By Emma Spring
What is ATLAS?:
The Aging, Transitions over the Lifespan and Suicide (ATLAS) Study is funded by the National Institute on Mental Health (1R01MH12819801) and is led by Drs. Briana Mezuk and Kara Zivin, along with colleagues at the Depression Center and Institute for Social Research at The University of Michigan, Ann Arbor. The goal of ATLAS is to examine how major life transitions relate to suicide risk, with an emphasis on identifying modifiable determinants that can inform prevention efforts over the lifespan. The main activities of this project are to leverage existing population-based surveys to (1) examine the relationships between major life transitions across four domains (e.g., social relationships, work/school, health events/shocks, and moving/relocating) and the risk of suicidal behavior over the life span; and (2) examine how individual-level and macro-level contextual characteristics moderate suicide risk.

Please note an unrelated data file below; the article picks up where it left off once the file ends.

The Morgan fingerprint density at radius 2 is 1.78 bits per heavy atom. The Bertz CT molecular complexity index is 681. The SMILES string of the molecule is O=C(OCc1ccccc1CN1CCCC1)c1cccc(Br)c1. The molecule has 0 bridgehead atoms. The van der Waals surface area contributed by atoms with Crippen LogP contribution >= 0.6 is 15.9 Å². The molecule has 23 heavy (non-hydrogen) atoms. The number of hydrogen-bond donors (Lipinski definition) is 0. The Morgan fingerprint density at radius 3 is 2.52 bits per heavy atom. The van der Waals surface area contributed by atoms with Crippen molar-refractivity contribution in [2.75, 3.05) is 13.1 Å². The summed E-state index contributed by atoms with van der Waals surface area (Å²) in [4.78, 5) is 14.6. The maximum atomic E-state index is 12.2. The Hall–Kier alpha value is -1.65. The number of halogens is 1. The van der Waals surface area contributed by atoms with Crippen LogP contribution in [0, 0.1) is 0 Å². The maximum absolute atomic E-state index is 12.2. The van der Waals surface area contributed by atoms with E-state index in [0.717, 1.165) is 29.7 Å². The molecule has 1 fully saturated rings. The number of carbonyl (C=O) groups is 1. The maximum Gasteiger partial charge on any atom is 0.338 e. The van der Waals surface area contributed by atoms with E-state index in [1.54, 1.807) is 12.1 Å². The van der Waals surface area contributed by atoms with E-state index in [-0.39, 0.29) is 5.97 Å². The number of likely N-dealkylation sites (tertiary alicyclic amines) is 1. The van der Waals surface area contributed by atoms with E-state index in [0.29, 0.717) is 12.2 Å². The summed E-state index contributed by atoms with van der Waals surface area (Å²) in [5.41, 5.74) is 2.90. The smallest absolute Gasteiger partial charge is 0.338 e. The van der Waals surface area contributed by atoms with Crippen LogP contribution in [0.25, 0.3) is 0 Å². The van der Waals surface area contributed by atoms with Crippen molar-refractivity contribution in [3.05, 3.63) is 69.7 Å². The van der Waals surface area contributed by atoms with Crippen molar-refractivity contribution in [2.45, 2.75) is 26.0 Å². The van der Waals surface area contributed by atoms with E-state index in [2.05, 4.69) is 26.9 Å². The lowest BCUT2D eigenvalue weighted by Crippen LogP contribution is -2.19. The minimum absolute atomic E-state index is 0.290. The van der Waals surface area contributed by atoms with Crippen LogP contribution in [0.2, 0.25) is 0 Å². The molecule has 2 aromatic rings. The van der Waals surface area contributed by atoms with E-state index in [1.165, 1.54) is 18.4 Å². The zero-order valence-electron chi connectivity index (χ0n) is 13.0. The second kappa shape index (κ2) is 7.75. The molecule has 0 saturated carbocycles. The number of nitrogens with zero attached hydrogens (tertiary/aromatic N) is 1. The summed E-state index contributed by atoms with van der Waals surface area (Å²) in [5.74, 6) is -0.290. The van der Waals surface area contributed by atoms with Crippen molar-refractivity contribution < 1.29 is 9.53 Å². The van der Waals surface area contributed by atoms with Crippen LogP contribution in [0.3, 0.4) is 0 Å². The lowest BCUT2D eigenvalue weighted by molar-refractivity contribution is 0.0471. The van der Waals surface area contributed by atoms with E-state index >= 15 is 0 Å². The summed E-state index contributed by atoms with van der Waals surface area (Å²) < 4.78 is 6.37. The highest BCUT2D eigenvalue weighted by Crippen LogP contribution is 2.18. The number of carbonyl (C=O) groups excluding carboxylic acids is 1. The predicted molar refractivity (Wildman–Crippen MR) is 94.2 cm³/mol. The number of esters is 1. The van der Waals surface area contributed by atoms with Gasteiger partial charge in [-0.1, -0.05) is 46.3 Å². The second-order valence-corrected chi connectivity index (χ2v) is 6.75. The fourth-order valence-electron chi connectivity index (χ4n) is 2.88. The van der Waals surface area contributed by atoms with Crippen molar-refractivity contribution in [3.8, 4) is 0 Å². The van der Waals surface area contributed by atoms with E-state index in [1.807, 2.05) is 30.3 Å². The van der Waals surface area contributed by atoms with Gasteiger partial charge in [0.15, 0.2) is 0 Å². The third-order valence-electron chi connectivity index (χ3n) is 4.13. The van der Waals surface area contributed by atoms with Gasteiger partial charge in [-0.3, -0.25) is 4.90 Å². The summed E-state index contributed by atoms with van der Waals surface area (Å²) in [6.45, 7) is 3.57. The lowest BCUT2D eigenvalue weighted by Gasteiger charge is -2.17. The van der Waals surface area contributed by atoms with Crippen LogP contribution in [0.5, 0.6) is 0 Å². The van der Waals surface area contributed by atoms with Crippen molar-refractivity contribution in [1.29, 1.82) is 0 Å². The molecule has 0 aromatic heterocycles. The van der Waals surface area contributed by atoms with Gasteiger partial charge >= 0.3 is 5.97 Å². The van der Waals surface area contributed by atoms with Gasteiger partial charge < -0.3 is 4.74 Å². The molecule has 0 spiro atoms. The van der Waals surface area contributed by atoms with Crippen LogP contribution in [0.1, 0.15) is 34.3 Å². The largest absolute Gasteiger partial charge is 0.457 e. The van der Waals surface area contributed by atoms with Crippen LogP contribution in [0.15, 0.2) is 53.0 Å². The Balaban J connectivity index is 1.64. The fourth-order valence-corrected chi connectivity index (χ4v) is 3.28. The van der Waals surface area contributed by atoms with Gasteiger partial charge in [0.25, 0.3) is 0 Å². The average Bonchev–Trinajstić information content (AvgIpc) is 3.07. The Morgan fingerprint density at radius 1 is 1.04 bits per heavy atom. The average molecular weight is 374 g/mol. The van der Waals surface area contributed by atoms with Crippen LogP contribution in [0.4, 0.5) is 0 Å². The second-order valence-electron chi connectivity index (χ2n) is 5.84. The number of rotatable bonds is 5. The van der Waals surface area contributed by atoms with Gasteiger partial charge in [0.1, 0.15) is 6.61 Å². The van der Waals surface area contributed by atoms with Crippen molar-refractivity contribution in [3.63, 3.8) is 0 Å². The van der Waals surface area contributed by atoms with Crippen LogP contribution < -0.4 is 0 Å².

In the world of public health and mental health research, the vibrant stories and experiences have a profound impact on the work of each researcher. Behind the scholarly articles, data analyses, and discoveries lies a personal journey for every member of the Aging, Transitions over the Lifespan, and Suicide (ATLAS) Study at the University of Michigan, of which the writer of this article is a member. As we peel back the layers of their lives, we discover that researchers are not merely detached observers, studying statistics and trends from a distance. Instead, they are intimately entwined with the subjects they investigate, drawing from their own life’s narrative to enrich their research. In the following pages, we will delve into the lives of each member of this research team, exploring the turning points that shaped their paths, moments that ignited their passion, and the transformative power of embracing vulnerability and letting our own life-transition and mental health stories guide us towards a world of healing and progress.